34. One who cannot forget his self-importance does not give up the desire for the respect of the Guru. Most of the time, the people who are intellect oriented, they are like this. Always wanting the desire to be respected, even by the Guru, egotistically.

35. Wise men regard such a conceited egotistical disciple to be the supreme fool. Because all his virtues are trivial. None of them is greater than pure character.

36. The Sadguru is an ocean of virtue and a disciple is an ocean of faults. One who sees faults in his Guru is not a true disciple; he is a false disciple.

37. The disciple who slanders the Guru is a great fool. One who does not recognize virtue as virtue is blind.

38. Slandering the Guru is the greatest sin in this world. Spoiling the Guru’s name always begets pain.

39. God forgives blasphemy against Himself but never against the Guru. Never forget His solemn pledge.

40. Do not listen to the gossip of the Guru’s blasphemer. Such attention increases one’s sins and pollutes one’s mind and intellect.

41. If such an egotistical, conceited disciple becomes angry when he ruminates upon his Guru’s faults, he consequently encounters pain for lives to come.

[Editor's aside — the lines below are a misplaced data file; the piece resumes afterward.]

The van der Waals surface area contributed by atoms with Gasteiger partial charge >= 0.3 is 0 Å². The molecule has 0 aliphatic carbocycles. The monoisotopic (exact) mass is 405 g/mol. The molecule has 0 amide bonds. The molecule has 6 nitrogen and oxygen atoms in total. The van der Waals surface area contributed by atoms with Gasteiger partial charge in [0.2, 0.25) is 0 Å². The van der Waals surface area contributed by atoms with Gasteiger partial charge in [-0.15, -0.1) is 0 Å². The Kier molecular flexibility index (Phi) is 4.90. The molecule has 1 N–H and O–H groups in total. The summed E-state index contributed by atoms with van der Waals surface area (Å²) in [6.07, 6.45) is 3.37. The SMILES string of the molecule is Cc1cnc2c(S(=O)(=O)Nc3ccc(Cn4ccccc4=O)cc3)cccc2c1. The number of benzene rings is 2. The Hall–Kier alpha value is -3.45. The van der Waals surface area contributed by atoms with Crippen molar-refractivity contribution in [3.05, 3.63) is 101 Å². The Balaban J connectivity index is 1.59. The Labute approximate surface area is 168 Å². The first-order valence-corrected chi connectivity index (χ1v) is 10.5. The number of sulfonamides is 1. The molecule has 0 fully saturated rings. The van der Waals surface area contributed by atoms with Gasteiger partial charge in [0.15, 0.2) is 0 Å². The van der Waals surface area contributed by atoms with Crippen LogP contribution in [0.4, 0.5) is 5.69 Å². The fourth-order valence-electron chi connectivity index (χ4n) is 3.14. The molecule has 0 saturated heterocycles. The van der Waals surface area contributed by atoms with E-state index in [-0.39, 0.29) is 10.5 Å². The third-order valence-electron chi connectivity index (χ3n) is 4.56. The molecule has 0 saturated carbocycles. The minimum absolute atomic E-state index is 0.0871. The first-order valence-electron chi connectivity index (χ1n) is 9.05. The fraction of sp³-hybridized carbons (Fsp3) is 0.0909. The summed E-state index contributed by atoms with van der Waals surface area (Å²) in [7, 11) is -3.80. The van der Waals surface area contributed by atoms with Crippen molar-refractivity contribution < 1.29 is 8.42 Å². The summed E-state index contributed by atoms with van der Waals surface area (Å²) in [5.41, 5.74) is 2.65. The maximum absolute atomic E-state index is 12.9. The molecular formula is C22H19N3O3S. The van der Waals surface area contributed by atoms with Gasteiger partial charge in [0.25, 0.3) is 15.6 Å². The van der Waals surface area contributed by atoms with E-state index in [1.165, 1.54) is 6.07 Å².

42. Do not betray your Guru. Such a betrayal is a great sin. The fire enkindled by such a sin will sear your heart with pain that will never subside.

43. He, alone, is a fortunate disciple whose heart is aflame for the love of Guru’s feet. Then he does not fall short of his dharma.

44. Only when pure love is kindled in the hearts of both Guru and disciple is the grace of the Lord perceived.

45. The scriptures have considered the genuine disciple to be the one whom the Guru never hesitates to command. Such a disciple is indeed a true son born to the Guru’s own mind.

46. A person’s chitta or mind is an integral part of himself. Naturally then, he does not hesitate to share all thoughts – whether good or bad thoughts – with his own chitta. Such communication of an individual with his own mind is the essence of intimacy. Surely, intimacy and hesitation cannot co-exist.

47. Guru is a very valuable gem. A satsangi is the jeweler. Only a jeweler can appreciate the Guru as a gem. Others do not have the eye to recognize the Guru’s worth.

48. Guru is both the mother and the father of knowledge. Guru is God, Guru is the soul; He alone shows the path to truth.